DAVIDSON – May 19 was a huge day for hundreds of Davidson College students who received their diploma at graduation, but Kaneisha Gaston stands out above the rest.

She made history at the college by receiving her diploma as the first African-American student with family ties to the town of Davidson.

Mayor John Woods, in honor of this historic moment, declared May 19 Kaneisha Gaston Day in Davidson.

Gaston grew up in Charlotte, but spent many of her childhood days with family in Davidson.

Several of her family members also worked on the college’s campus, including her grandmother, who was a cook at a fraternity house.

Gaston, a North Mecklenburg High School alum, said that when it came time for her to start looking at colleges to attend, Davidson wasn’t really on the radar.

“This side of town and the college being here is a symbol for a certain type of lifestyle here in Davidson that isn’t the same for everyone,” Gaston said. “So people just might not desire it and that is fine, but its unfortunate that people lose out on opportunity because experience tells them they shouldn’t pursue that.”

Gaston said that growing up black and southern in a segregated town, she remembered being told to not go to Main Street, “not because I was afraid, but I remember them saying, don’t go past the railroad tracks; just don’t do it. If you do, go straight to where you need to and come right back.”

She didn’t let that segregated mindset keep her from making the best decision for her education.

“I wasn’t trying to prove my family wrong, but it was a sense of curiosity, like, what is this place?” Gaston said. “No one ever said outright to not go there or you won't get in. The message was always you can do anything you want to do or be anything you want to be as long as you work hard and keep a level head, you can go places. Saying you can go places, never immediately translated into considering Davidson.”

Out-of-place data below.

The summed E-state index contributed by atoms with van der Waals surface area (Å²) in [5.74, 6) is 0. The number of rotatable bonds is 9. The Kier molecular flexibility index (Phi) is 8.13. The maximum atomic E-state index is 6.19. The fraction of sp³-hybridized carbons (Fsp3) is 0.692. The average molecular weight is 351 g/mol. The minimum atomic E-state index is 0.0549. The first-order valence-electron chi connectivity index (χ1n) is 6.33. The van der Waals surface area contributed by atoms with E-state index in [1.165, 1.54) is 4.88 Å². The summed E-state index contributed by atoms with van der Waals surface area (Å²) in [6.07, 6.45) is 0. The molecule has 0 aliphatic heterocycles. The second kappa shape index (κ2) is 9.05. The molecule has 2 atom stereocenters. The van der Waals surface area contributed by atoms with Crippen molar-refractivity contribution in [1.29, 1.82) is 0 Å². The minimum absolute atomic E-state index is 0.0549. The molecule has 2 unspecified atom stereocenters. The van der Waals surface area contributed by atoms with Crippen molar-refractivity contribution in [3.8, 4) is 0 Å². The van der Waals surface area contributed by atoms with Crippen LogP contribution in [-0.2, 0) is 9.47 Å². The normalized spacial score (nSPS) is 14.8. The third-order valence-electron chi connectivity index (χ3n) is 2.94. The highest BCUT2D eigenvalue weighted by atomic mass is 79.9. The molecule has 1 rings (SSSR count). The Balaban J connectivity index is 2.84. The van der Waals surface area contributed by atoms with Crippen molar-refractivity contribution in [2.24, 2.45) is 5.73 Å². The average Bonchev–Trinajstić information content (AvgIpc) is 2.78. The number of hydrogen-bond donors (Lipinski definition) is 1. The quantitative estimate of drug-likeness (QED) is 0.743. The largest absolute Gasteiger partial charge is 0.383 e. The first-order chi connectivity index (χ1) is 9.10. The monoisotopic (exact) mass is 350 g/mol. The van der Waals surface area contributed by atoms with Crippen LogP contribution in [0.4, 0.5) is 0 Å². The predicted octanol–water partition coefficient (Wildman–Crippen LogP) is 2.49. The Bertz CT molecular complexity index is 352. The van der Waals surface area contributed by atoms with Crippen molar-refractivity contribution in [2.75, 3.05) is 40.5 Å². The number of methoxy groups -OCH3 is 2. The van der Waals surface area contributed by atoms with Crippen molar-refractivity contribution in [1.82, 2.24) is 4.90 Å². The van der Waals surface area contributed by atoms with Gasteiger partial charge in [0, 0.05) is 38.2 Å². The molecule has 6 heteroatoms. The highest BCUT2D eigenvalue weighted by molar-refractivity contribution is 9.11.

She applied for early decision admission to Davidson and was accepted.

Four years later, Gaston has proven to be a major asset to the campus.

She held a Bonner Community Service Scholarship that involved tutoring local children in an Ada Jenkins Center after-school enrichment program.

In addition, she was a mentor for the STRIDE orientation program for students of color, served as a hall counselor for first-year students and was president of both the Black Student Coalition and Delta Sigma Theta sorority.

Gaston graduated as an English major with an academic concentration in ethnic studies.

She was a volunteer teaching assistant in Charlotte schools through the New Teacher’s Project, and looks forward to becoming a high school English teacher.

Gaston worked for two recent summers as an instructor with the Freedom Schools program.

“For me, its nice to see generationally, things are changing in my family and being part of that is an honor,” Gaston said. “Even if I didn’t intend to be a history maker. Just having the knowledge that I am a part of something larger than just 'Kaneisha went to college and it happened to be Davidson.'”

The idea for Kaneisha Gaston Day originated with Davidson native Rev. Brenda Tapia, who grew up in town with Gaston’s relatives.

“The town still has a lot of racial divides, but we’re working on closing them.” Rev. Tapia said. “Acknowledging occasions such as Kaneisha’s graduation can help bring the black and the white communities of Davidson together. Kaneisha has done a great job. And though she may be the first black community native to graduate from Davidson, I’m sure she won’t be the last. She’s helping the town take a big step in the right direction.”